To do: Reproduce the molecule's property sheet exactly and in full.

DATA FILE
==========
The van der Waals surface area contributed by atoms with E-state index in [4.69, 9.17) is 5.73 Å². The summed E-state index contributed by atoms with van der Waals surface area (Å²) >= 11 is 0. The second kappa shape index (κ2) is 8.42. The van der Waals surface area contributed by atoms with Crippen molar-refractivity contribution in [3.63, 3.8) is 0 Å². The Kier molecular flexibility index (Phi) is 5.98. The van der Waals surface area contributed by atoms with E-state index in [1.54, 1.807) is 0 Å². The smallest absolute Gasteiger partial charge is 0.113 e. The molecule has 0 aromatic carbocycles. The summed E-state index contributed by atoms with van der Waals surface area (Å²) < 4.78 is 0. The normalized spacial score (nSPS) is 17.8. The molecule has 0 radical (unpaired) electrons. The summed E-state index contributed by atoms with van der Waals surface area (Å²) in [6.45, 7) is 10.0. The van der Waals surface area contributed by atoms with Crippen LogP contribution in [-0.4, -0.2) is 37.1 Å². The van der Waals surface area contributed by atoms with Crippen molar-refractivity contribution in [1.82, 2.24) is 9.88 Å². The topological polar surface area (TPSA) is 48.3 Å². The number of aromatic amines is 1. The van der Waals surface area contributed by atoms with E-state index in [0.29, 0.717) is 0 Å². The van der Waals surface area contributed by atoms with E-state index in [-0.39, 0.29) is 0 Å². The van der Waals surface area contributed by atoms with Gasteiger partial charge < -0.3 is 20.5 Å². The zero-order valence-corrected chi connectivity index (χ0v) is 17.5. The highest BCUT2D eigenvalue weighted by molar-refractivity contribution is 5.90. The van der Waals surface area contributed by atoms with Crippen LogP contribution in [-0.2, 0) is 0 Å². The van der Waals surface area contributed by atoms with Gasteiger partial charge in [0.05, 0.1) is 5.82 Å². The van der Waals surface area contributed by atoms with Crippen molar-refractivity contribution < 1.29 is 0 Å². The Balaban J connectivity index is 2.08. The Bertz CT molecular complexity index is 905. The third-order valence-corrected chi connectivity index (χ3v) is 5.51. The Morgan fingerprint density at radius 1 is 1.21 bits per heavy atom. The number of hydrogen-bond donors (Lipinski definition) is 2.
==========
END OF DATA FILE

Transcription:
The van der Waals surface area contributed by atoms with E-state index in [4.69, 9.17) is 5.73 Å². The summed E-state index contributed by atoms with van der Waals surface area (Å²) >= 11 is 0. The second kappa shape index (κ2) is 8.42. The van der Waals surface area contributed by atoms with Crippen molar-refractivity contribution in [3.63, 3.8) is 0 Å². The Kier molecular flexibility index (Phi) is 5.98. The van der Waals surface area contributed by atoms with E-state index in [1.54, 1.807) is 0 Å². The smallest absolute Gasteiger partial charge is 0.113 e. The molecule has 0 aromatic carbocycles. The summed E-state index contributed by atoms with van der Waals surface area (Å²) < 4.78 is 0. The normalized spacial score (nSPS) is 17.8. The molecule has 0 radical (unpaired) electrons. The summed E-state index contributed by atoms with van der Waals surface area (Å²) in [6.45, 7) is 10.0. The van der Waals surface area contributed by atoms with Crippen LogP contribution in [-0.4, -0.2) is 37.1 Å². The van der Waals surface area contributed by atoms with Crippen molar-refractivity contribution in [1.82, 2.24) is 9.88 Å². The topological polar surface area (TPSA) is 48.3 Å². The number of aromatic amines is 1. The van der Waals surface area contributed by atoms with E-state index in [0.29, 0.717) is 0 Å². The van der Waals surface area contributed by atoms with E-state index in [-0.39, 0.29) is 0 Å². The van der Waals surface area contributed by atoms with Gasteiger partial charge < -0.3 is 20.5 Å². The zero-order valence-corrected chi connectivity index (χ0v) is 17.5. The highest BCUT2D eigenvalue weighted by molar-refractivity contribution is 5.90. The van der Waals surface area contributed by atoms with Crippen LogP contribution in [-0.2, 0) is 0 Å². The van der Waals surface area contributed by atoms with Gasteiger partial charge in [0.05, 0.1) is 5.82 Å². The van der Waals surface area contributed by atoms with Crippen molar-refractivity contribution < 1.29 is 0 Å². The Balaban J connectivity index is 2.08. The Bertz CT molecular complexity index is 905. The third-order valence-corrected chi connectivity index (χ3v) is 5.51. The Morgan fingerprint density at radius 1 is 1.21 bits per heavy atom. The number of hydrogen-bond donors (Lipinski definition) is 2.